• The tax withholding liability of the payer is inherently a vicarious liability on behalf of the recipient and therefore, when the recipient / foreign agent do not have the primary liability to be taxed in respect of income embedded in the receipt, the vicarious liability of the payer to deduct tax does not arise. This vicarious tax withholding liability cannot be invoked, unless primary tax liability of the recipient / foreign agent is established. In this case, the primary tax liability of the foreign agent is not established. Therefore, the vicarious liability on the part of the assessee to deduct the tax at source does not exist.
  • Further, just because, the payer / assessee has not obtained a specified declaration from the Revenue Authorities to the effect that the recipient is not liable to be taxed in India, in respect of the income embedded in the particular payment, the Assessing Officer cannot proceed on the basis that the payer has an obligation to deduct tax at source. He still has to demonstrate and establish that the payee has a tax liability in respect of the income embedded in the impugned payment.
  • In the instant case, it is seen, admittedly that the nonresident agents were only procuring orders abroad and following up payments with buyers. No other services are rendered other than the above. Sourcing orders abroad, for which payments have been made directly to the non-residents abroad, does not involve any technical knowledge or assistance in technical operations or other support in respect of any other technical matters. It also does not require any contribution of technical knowledge, experience, expertise, skill or technical know-how of the processes involved or consists in the development and transfer of a technical plan or design. The parties merely source the prospective buyers for effecting sales by the assessee, and is analogous to a land or a house / real estate agent / broker, who will be involved in merely identifying the right property for the prospective buyer / seller and once he completes the deal, he gets the commission. Thus, by no stretch of imagination, it cannot be said that the transaction partakes the character of “fees for technical services” as explained in the context of Section 9 (1) (vii) of the Act.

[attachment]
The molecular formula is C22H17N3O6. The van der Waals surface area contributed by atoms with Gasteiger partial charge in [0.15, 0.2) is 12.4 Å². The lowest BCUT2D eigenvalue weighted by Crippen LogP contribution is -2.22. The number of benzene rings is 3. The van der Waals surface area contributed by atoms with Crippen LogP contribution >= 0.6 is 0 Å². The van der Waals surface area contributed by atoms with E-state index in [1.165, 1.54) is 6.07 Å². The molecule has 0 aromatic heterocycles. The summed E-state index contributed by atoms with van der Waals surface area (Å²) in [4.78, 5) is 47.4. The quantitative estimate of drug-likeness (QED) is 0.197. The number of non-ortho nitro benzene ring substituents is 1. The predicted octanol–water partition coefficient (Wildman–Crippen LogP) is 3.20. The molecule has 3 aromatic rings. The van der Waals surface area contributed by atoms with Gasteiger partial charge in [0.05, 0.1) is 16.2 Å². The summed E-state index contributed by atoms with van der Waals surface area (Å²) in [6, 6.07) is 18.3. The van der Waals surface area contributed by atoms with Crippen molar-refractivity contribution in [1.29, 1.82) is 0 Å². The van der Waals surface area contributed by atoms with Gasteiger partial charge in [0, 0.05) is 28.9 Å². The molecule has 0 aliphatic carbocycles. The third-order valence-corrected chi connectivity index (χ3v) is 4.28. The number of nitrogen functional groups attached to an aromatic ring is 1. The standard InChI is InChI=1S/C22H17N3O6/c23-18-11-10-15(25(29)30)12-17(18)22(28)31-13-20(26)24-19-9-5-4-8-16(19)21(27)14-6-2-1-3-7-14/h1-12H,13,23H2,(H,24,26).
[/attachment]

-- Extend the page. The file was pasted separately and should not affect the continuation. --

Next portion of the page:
• As the non-residents were not providing any technical services to the assessee, as held above and as held by the Commissioner of Income Tax (Appeals), the commission payment made to them does not fall into the category of “fees of technical services” and therefore, explanation (2) to Section 9 (1) (vii) of the Act, as invoked by the Assessing Officer, has no application to the facts of the Assessee’s case.
  • In this case, the commission payments to the nonresident agents are not taxable in India, as the agents are remaining outside, services are rendered abroad and payments are also made abroad.
  • When the transaction does not attract the provisions of Section 9 of the Act, then there is no question of applying Explanation 4 to Section 9 of the Act. Therefore, the Revenue has no case and the Tax Case Appeal is liable to be dismissed.
  • In the result, this Tax Case Appeal is dismissed. The order passed by the Income Tax Appellate Tribunal is confirmed.

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Tags : high court judgments (3226) section 195 (132) TDS (786)